Large crowd protests Arizona immigration law at Utah Capitol


August 5, 2010 by The Mormon Worker

By Lee Davidson
Deseret News
Published: Thursday, July 29, 2010

SALT LAKE CITY — About 200 people rallied at the state Capitol on Thursday against Arizona-style immigration reform in Utah. The protest was scheduled to coincide with the day the controversial Arizona law took effect, although a judge blocked the law’s most controversial parts.

At the Utah protest, young, radical Latinos were joined by gay-rights organizations, revolutionary students and Mormon reformists who say underrepresented communities are under attack from legislators who don’t like minorities.

Read the rest of the article here.


11 thoughts on “Large crowd protests Arizona immigration law at Utah Capitol

  1. SUNNofaB.C.Rich says:

    That’s pretty humorous. I’m sure if anyone bothered to break down the exit polls based on race after prop. 8 the gays might not be so quick to show up. Hey did the brown berets show up? they should bring this loud mouth with em wherever they go.

  2. Joseph says:

    SUNN, whoever narrated your movie is too white and should go back to Europe. I can tell by the stupidity in his voice that he has a dumb looking face, and I have shoes that would be perfect for smashing it. Once I kick all his teeth out, maybe he’ll talk less, and we’ll all be better for it.

    For those on the less intelligent side of things, what this young Latina is engaging in is hyperbole (you might have to get a dictionary and look that word up). It’s an answer to the racist claims whites (who are not indigenous here) make to other groups. And it’s actually quite good hyperbole. Her claims of fascism, however, are not hyperbole. Arizona is a fascist state (I know, I lived there for over a decade), and those Californians expressing support for Arizona all look like fascists to me.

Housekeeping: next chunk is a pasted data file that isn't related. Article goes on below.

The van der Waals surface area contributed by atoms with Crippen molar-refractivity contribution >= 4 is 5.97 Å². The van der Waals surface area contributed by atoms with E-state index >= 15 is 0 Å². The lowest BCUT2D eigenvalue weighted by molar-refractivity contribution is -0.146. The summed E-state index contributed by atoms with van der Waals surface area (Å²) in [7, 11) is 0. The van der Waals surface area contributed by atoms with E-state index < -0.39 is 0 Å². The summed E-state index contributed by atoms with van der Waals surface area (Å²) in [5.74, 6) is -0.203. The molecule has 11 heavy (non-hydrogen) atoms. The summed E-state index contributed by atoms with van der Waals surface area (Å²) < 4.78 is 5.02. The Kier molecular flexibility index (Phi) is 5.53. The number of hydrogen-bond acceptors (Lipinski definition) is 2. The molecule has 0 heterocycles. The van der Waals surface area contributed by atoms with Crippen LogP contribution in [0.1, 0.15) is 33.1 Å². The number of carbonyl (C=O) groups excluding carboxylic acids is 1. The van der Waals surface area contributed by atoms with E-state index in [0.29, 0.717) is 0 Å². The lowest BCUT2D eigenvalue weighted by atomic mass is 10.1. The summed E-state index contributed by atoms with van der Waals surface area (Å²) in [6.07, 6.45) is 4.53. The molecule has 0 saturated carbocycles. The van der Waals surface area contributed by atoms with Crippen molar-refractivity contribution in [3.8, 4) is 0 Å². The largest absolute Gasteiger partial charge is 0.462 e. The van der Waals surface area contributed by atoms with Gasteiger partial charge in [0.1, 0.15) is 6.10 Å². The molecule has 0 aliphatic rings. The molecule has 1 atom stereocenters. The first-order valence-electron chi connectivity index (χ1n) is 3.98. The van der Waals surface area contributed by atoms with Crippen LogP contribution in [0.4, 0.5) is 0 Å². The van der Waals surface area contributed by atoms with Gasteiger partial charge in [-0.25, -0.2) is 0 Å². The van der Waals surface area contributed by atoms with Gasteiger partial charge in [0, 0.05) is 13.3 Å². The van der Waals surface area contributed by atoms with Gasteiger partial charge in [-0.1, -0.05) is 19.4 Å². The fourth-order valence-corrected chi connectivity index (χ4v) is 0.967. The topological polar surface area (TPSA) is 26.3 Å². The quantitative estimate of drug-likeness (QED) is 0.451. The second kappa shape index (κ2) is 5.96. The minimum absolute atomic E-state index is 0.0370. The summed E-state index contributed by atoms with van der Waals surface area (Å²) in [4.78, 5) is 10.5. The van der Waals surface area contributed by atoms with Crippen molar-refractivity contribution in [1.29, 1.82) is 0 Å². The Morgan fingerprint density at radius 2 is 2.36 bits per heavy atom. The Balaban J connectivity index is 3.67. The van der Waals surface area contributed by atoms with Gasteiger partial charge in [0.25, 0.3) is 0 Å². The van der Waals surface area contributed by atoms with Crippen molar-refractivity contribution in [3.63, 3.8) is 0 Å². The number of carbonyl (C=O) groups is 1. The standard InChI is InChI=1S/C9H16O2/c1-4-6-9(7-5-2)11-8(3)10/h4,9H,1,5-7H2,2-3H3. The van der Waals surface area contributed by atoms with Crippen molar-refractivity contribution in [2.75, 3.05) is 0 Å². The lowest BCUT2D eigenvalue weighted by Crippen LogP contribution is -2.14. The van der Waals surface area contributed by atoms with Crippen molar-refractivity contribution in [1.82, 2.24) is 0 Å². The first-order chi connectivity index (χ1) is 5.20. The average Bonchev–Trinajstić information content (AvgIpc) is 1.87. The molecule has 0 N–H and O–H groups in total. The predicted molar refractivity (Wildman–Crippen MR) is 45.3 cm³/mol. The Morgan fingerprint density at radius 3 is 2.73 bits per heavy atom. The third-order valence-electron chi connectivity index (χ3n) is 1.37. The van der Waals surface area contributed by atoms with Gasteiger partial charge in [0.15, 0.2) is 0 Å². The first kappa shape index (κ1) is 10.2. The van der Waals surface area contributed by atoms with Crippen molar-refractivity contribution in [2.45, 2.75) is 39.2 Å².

I’m just trying to figure out, SUNN, what the hell you’re doing here. I know that’s been brought up before. Do you think that growing up in LDS culture I haven’t heard your right-wing arguments a thousand times, in many cases where the person is using religion to try and intimidate me? I suspect members of the Mormon Worker have beent through similar experiences. You are attacking a political minority within a religious minority. I would be very interested in hearing an explanation for what you are doing or what you hope to accomplish.

    Oh, and I should also clarify that my first paragraph about kicking the narrator of film in the head is also a kind of hyperbole. I’m not usually a violent person.

  3. Joseph says:

    Now, having spoken about hyperbole, I do want to address something I read about in the full article in the post above. It seems some element of this protest brought USSR flags. What’s the deal with that (I realize it wasn’t the Mormon Worker that did it, I’m just throwing the question out there)? I could see it as hyperbole, but unlike the Latina telling whites to go home, waving USSR flags is NOT good hyperbole. It didn’t work for the New York Dolls, and it’s not going to work for any political movement. On top of that there’s the irony of the situation, since the biggest problem with SB1070 is that it makes the police state the U.S. has become even worse. And the Soviet Republic was…oh yeah, a police state. I do believe Mormons can be socialists, but not THAT kind of socialist. Yes, the USSR was racist, and they controlled immigration into their country. No one would have batted an eye at something like SB1070 in Soviet Russia. Or at least, no one would have been ALLOWED to.